Food bank ramps up Thanksgiving food assistance in Wyoming
(Wyoming News Service) Turkeys and other holiday standards are still available for struggling families through food pantries, senior centers, school districts and other community sites fueled by the Food Bank of Wyoming.
Rachel Bailey, executive director of the Food Bank, said many are facing food insecurity during the holiday season for the first time, and people across the state are working hard to ensure all Wyoming families can have a happy and healthy Thanksgiving.
"There's a lot of initiatives," Bailey pointed out. "We have a lot of incredible partnerships with folks that are really trying to ensure that there is enough food out there for everyone to access this holiday season."
The need for food assistance has increased significantly over the past year. Bailey noted front-line groups are serving up to double the number of households compared with a year ago. Demand spiked when federal funding for free school meals for all students expired earlier this year.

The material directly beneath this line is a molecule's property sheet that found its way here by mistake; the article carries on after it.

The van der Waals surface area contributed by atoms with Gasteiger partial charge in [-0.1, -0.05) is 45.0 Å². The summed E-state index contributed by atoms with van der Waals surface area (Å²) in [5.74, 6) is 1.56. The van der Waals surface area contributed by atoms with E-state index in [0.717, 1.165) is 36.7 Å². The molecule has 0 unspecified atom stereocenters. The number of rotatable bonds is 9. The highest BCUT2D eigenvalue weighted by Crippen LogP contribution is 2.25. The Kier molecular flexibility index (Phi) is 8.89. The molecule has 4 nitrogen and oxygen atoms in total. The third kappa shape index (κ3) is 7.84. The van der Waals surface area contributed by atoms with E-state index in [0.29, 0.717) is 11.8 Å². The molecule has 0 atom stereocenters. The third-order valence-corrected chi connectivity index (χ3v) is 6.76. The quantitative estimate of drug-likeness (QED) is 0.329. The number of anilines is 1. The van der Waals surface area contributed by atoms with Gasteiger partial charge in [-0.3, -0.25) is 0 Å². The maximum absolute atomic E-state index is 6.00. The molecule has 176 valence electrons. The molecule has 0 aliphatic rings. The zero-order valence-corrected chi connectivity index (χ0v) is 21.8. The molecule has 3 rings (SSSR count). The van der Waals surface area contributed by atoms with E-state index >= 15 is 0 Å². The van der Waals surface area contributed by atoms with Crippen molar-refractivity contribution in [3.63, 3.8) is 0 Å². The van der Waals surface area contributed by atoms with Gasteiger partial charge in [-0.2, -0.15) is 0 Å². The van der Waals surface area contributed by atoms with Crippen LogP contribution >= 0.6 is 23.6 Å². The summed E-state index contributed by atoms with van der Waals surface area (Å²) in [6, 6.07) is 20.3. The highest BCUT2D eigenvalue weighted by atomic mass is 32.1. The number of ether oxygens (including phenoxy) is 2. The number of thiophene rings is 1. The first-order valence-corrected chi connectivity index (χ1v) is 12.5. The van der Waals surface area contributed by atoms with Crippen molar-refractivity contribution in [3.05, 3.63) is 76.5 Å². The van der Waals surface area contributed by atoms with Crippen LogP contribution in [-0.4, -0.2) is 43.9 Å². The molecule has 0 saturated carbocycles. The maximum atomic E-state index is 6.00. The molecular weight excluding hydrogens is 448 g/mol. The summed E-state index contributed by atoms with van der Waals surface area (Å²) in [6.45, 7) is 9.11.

For a list of mobile pantries headed out to rural areas and other distribution sites across the state, head to the Food Bank's website.
While some view food assistance as a handout which can lead to dependency on government programs, Bailey countered people in Wyoming are hardworking and proud individuals, and most prefer to pull themselves up by their own bootstraps.
"All of us have needed a helping hand at times in our life," Bailey stressed. "Food is a way for people to come together, and food is an easy way to help neighbors in need."
The Food Bank has seen the cost of staples such as potatoes increase by 70 percent, and their overall costs have nearly tripled compared with pre-COVID levels. The Food Bank is currently spending more than $121,000 per month to keep warehouse shelves stocked. Bailey added the most efficient and effective way to help is by contributing financially.
"Every one dollar donated to the Food Bank of Wyoming provides the equivalent of three meals to our neighbors experiencing hunger," Bailey emphasized. "The reason that we can do that is because we are part of a much larger food-banking network. We have huge purchasing power."